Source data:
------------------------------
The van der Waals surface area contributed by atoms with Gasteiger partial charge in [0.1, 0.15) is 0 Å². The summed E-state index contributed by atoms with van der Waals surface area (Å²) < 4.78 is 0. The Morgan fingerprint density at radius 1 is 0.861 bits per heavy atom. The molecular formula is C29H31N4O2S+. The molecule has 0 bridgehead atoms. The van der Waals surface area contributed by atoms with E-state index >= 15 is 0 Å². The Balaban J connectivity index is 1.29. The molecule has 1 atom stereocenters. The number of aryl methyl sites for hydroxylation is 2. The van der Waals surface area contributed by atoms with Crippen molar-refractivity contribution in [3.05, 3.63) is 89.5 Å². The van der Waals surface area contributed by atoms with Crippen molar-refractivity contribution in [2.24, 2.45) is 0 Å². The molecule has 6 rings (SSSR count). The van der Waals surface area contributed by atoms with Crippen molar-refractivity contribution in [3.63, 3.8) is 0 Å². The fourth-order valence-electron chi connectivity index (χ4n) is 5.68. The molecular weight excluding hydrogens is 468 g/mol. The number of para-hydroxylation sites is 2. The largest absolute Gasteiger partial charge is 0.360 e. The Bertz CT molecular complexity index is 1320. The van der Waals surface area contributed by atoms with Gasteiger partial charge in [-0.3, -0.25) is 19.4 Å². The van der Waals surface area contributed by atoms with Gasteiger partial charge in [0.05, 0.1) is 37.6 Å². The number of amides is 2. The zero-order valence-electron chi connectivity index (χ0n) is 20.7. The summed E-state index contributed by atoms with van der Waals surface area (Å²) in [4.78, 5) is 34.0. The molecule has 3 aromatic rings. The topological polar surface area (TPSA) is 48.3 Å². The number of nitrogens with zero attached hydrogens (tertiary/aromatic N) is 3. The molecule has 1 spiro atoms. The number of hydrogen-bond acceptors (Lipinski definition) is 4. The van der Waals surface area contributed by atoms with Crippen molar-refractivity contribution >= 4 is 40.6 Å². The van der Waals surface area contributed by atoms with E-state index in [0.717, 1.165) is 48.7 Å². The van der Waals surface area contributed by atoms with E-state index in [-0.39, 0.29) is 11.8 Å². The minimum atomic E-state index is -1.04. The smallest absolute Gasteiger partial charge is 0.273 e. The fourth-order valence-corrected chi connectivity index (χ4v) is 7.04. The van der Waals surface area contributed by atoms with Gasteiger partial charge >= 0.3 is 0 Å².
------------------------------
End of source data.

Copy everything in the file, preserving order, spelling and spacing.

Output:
The van der Waals surface area contributed by atoms with Gasteiger partial charge in [0.1, 0.15) is 0 Å². The summed E-state index contributed by atoms with van der Waals surface area (Å²) < 4.78 is 0. The Morgan fingerprint density at radius 1 is 0.861 bits per heavy atom. The molecular formula is C29H31N4O2S+. The molecule has 0 bridgehead atoms. The van der Waals surface area contributed by atoms with E-state index >= 15 is 0 Å². The Balaban J connectivity index is 1.29. The molecule has 1 atom stereocenters. The number of aryl methyl sites for hydroxylation is 2. The van der Waals surface area contributed by atoms with Crippen molar-refractivity contribution in [3.05, 3.63) is 89.5 Å². The van der Waals surface area contributed by atoms with Crippen molar-refractivity contribution in [2.24, 2.45) is 0 Å². The molecule has 6 rings (SSSR count). The van der Waals surface area contributed by atoms with Crippen molar-refractivity contribution in [3.63, 3.8) is 0 Å². The fourth-order valence-electron chi connectivity index (χ4n) is 5.68. The molecular weight excluding hydrogens is 468 g/mol. The number of para-hydroxylation sites is 2. The largest absolute Gasteiger partial charge is 0.360 e. The Bertz CT molecular complexity index is 1320. The van der Waals surface area contributed by atoms with Gasteiger partial charge in [-0.3, -0.25) is 19.4 Å². The van der Waals surface area contributed by atoms with Gasteiger partial charge in [0.05, 0.1) is 37.6 Å². The number of amides is 2. The zero-order valence-electron chi connectivity index (χ0n) is 20.7. The summed E-state index contributed by atoms with van der Waals surface area (Å²) in [4.78, 5) is 34.0. The molecule has 3 aromatic rings. The topological polar surface area (TPSA) is 48.3 Å². The number of nitrogens with zero attached hydrogens (tertiary/aromatic N) is 3. The molecule has 1 spiro atoms. The number of hydrogen-bond acceptors (Lipinski definition) is 4. The van der Waals surface area contributed by atoms with Crippen molar-refractivity contribution >= 4 is 40.6 Å². The van der Waals surface area contributed by atoms with E-state index in [0.717, 1.165) is 48.7 Å². The van der Waals surface area contributed by atoms with E-state index in [-0.39, 0.29) is 11.8 Å². The minimum atomic E-state index is -1.04. The smallest absolute Gasteiger partial charge is 0.273 e. The fourth-order valence-corrected chi connectivity index (χ4v) is 7.04. The van der Waals surface area contributed by atoms with Gasteiger partial charge >= 0.3 is 0 Å².